Picture this: You put in hours of work or have outsourced to experts who know emails. The messages, coupons and special codes are there. You scheduled the emails and hit send, but they didn't arrive in your test inbox. Customers haven't redeemed their coupons or visited the designated landing pages. Worse, spam filters hate you.
What went wrong? The messages never arrived. Marketing failed the email deliverability test.
What is email deliverability?
Email deliverability is the quality by which an email arrives at an inbox as it should. You have no deliverability if your email bounces back from a faulty address or if a spam filter tracks it.
Believe it or not, you can measure when or if an email will reach a target market’s inbox. Some online services include proactive steps to increase the odds. Even so, you and your team should also plan out viable strategies. Email marketing should always factor in deliverability to engage users with valuable content.
How do you maximize the chances of being read?
As the CEO of an internet marketing services company, I've developed countless strategies to help small business and email marketing content have value. Below are a few tips that can save you from earning a dreaded spam label:
Implement opt-in, not opt-out, mailing lists.
"Opting in" is when a user volunteers their email address for a subscriber list. "Opting out" is when a website automatically signs them up, and they have to manually unsubscribe or file a request for the subscription to stop. I've observed that in Europe, opting in is often the standard, whereas opting out is more common in the U.S.
When people opt in, I've found they are more likely to respond. Signing up with their address means that they want to hear what you have to say and are interested in receiving your messages. Or, you can incentivize opting in by promising discounts on orders or other digital perks, such as extra videos. Either way, you sweeten the deal.
When implementing an opt-in mailing list, use two-factor authentication to verify that a user wants to receive your emails. Always give a user an easy means of unsubscribing. Using an opt-in or opt-out mailing list is also regulated by law, so ensure your email marketing is in compliance with legal requirements as well.
Check your email volume, consistency and frequency.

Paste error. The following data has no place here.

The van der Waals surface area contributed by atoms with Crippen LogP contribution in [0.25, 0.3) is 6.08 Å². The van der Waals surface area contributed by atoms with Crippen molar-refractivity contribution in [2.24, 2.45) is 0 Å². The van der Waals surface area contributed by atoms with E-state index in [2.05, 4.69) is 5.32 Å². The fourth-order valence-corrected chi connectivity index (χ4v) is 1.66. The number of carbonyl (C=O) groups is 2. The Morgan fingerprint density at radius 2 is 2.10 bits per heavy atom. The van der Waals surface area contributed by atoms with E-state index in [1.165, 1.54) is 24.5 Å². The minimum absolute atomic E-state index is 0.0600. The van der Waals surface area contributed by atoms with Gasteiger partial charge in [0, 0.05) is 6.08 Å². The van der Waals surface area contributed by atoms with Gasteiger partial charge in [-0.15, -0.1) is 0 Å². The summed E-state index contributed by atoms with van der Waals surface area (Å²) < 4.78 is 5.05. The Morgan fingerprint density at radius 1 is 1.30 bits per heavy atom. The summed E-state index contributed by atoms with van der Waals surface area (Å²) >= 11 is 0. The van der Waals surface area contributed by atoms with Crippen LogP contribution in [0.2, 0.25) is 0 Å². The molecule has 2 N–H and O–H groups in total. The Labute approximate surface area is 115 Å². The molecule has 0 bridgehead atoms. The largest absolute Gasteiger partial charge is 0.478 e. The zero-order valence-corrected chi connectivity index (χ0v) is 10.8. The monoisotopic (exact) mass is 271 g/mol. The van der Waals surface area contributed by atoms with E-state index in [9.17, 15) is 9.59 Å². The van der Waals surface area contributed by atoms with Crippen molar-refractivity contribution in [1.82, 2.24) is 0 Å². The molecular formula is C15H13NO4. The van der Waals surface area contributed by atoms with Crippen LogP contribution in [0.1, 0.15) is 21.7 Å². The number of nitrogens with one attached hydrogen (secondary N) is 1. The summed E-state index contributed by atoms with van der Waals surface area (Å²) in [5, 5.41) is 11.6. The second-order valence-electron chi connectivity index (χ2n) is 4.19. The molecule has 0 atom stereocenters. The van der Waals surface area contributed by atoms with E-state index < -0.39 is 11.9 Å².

Know how many emails you’re sending out, especially if you’re not doing it manually, and send out the same amount of emails at a regular time.
You want more users, but it's important to refine your list and increase gradually, rather than all at once. High email volume triggers spam alerts, as do inconsistent frequencies and volumes. When you send out too many messages at once, spam filters will peg you as someone trying to reach multiple users without discrimination. That is not your intent.
It’s like when you add more koi to a pond: One fish is okay, but dozens of them splashing through the water can cause an aquatic panic if you dump them without warning. So, how high is this number? It depends. Obviously, you would rather have a curated mailing list that grows slowly. Don’t introduce all your digital koi at once.
Take your time, and keep track. An electronic or paper trail will help when you need to figure out why your deliverability rate has dropped abruptly, and work backward.
Track spam complaints, and keep them minimal.
Email servers allow users to flag certain messages as spam. Over time, spam filters might peg the address that sent those messages as a red flag. The email address you use as the default will need to enter the digital scrap heap.
Keep track of your spam complaints. You want users to like you, and if they keep attaching red flags to your emails, then you have a problem. Unhappy users mean no converted customers or building a positive reputation.
Don't purchase email lists.
Seriously, don’t. From my perspective, it's unethical. People can take offense when learning that someone sold their email address to a strange, unknown party. Users might get angry online or report you to the authorities.
Sending unsolicited email to a purchased list could also put you in violation of the CAN-SPAM Act in the U.S., and you could receive a fine or prison time. And though renting a list is technically legal, I also do not recommend it because I believe you will be tossing your marketing budget dollars into the wind.
Email lists also have a higher likelihood of having junk addresses. These will bounce back or, in turn, trigger spam filters when you send out to them. Spam filters and internet service providers know better and take proactive steps to handle these lists. Some even set up honeytraps -- booby-trapped email addresses that only exist on those sort of lists -- to filter out the spammers. Send a message to them, and your email address is flagged as a spammer.
Perfect your content.
You want people to love what you write. That way, they will read every line and buy from your business. Consider hiring copywriters who can string sentences together and turn nonfiction prose into page-turning content.
Check your subject lines so they don’t blare “Buy My Stuff!” These types of phrases sound more like ads and less like messages. Most importantly, check spelling and grammar. People might view typos and grammatical errors as red flags. They also will not be impressed if you confuse “form” and “from” or misspell “antidisestablishmentarianism” in an attempt to incorporate complicated vocabulary.
Out Into Cyberspace
In the long term, you want to build your online reputation. That means creating and delivering meaningful content.
You can do it. If you build it and send it, consumers will know. And if they know, they are more likely to come to your website. Just follow these steps, and the digital packages will arrive at people’s figurative doorsteps.